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Editorial comment

2019. The year of the final investment decision (FID). Indeed, as Wood Mackenzie noted in December last year, 2019 could be a record year for LNG project sanctions, with more than 220 million tpy of gas capacity aiming to reach FID.1

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For now, however, it is the US Federal Energy Regulatory Commission (FERC) that is stealing the show. In April alone, the commission issued the Rio Grande LNG, Jacksonville LNG and Annova LNG projects with positive final environmental impact statements (FEIS); it authorised the construction of the Port Arthur LNG and Driftwood LNG projects; it prepared an environmental report for the proposed Gulf LNG project; and it allowed the Cameron LNG project to commence the introduction of pipeline feed gas. And that’s just April.

It’s fair to say then that 2019 is already shaping up to be a big year for the US LNG market, but it’s not just the US that is fighting to establish itself on the world stage. As this issue includes a regional report on Africa, I thought this would be a good time to discuss the enormous, but underachieving, continent.

As I’m sure you know, modern maps of the Earth are not entirely accurate. This is due to the fact that converting a globe into a flat map cannot be done without distorting it. One of the most noticable consequences of this is that Africa appears to be significantly smaller than it actually is. For instance, on a common world map, Greenland appears similar in size to Africa and yet it has an area of just 2.166 million km2. Africa, on the other hand, has a staggering area of 30.37 million km2.

Unsurprisingly then, Africa holds vast untapped reserves, but trying to monetise these reserves is proving to be more difficult.

As Gordon Cope, contributing editor, discusses in his article starting on page 14, “While the prospects for the LNG sector as a whole are looking up, proponents of projects in African nations still face a host of trials, from scarce resources and infrastructure, inept governments, finance barriers, growing domestic demand for natural gas, and widespread corruption. For those brave enough to face the challenges, however, the rewards are immense.”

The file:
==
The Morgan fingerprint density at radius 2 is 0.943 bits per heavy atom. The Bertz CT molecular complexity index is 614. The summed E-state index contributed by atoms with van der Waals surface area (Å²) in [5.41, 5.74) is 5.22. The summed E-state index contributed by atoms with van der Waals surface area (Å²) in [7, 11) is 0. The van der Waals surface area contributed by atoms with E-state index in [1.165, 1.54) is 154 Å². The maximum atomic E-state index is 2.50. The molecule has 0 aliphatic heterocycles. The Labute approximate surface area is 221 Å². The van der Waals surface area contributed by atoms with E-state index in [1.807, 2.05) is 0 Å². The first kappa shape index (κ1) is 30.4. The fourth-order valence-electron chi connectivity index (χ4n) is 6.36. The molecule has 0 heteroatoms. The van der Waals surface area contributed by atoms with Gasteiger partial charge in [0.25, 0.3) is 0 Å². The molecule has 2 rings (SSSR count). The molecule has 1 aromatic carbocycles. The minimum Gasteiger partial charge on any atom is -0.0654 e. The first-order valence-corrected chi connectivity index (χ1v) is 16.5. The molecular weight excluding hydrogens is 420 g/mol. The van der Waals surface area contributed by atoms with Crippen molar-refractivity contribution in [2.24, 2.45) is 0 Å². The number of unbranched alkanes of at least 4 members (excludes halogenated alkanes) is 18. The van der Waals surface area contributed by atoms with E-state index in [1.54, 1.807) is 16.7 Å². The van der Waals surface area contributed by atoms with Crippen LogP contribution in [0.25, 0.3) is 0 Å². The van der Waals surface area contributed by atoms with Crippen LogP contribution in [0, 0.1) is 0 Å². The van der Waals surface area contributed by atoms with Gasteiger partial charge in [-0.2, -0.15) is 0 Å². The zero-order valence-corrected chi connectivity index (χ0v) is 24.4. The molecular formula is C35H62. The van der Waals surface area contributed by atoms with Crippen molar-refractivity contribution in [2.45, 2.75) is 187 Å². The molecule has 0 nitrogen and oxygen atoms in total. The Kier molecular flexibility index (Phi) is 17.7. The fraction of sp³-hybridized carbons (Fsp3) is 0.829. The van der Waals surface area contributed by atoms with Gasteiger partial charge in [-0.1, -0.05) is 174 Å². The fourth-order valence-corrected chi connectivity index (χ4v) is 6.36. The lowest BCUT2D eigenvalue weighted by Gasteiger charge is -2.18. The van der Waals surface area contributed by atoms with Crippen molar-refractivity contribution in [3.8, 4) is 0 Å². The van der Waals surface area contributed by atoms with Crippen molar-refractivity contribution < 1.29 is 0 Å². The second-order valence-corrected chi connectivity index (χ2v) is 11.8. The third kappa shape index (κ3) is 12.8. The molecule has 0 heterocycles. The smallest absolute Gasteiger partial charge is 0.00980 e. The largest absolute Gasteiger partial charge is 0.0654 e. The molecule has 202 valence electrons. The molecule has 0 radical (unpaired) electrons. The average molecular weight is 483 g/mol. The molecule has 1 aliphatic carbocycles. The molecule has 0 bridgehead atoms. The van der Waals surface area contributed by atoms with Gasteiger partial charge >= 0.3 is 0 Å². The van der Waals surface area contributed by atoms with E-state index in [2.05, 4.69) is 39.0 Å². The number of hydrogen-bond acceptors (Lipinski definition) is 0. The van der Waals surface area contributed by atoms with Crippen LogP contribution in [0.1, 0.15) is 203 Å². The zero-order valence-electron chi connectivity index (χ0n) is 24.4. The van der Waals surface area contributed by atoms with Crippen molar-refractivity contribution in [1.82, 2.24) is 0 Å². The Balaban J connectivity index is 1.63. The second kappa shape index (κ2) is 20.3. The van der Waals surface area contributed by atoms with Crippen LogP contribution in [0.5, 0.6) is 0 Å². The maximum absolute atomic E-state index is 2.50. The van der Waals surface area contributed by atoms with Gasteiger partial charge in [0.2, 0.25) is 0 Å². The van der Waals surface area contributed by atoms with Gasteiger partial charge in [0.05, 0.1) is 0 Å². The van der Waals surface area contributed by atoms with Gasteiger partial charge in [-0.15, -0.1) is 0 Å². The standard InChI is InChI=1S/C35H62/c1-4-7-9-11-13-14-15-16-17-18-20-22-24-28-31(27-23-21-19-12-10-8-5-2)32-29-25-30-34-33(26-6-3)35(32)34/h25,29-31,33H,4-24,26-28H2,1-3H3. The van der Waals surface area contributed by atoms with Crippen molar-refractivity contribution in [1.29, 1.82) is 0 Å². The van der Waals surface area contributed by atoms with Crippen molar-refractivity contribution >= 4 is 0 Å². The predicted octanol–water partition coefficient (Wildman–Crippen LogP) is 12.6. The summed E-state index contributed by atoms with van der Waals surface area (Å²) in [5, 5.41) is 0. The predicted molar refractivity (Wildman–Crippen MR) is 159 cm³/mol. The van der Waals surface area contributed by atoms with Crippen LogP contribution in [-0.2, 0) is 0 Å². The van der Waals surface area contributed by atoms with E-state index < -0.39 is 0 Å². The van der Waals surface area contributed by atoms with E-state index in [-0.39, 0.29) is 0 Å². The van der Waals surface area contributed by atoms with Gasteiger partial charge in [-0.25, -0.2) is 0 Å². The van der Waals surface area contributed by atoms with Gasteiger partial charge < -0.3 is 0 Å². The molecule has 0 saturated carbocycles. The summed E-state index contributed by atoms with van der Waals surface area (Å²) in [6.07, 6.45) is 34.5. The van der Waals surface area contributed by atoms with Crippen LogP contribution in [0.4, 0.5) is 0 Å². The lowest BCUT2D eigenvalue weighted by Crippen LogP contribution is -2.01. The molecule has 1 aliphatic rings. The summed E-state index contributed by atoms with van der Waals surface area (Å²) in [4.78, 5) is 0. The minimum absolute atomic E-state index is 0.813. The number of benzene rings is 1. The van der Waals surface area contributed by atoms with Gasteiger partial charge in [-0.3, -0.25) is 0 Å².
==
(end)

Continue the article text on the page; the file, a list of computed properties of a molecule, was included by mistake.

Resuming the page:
For instance, Nigeria has nearly 200 trillion ft3 of conventional gas reserves. However, as Cope discusses, several of the country’s proposed projects have not materialised, with one of the main barriers being the fact that the country’s gas reserves are almost entirely associated with oil fields. As a result, they require thorough processing and infrastructure before LNG can be produced.

In addition to this, political barriers have also stopped African nations from realising their potential as LNG producers, as Cope discusses in his section on Mozambique.

One thing that remains undeniable is that Africa’s potential is immense. Indeed, Egypt is now an exporting country, and several major projects are now underway, including the Gimi floating LNG (FLNG) project, which is due to commence LNG production in 2022, and which has already entered into a 20-year lease and operate agreement (LOA) with BP for the charter of the vessel to service the Greater Tortue Ahmeyim project.

We hope you enjoy this latest issue of LNG Industry magazine. Please feel free to pick up a copy at Nor-Shipping in Oslo, Norway, and at the Canada Gas & LNG Exhibition and Conference in Vancouver, Canada.

  1. ‘Wood Mackenzie predicts major LNG buyers’ uncontracted demand will quadruple by 2030’, LNG Industry, (24 December 2018),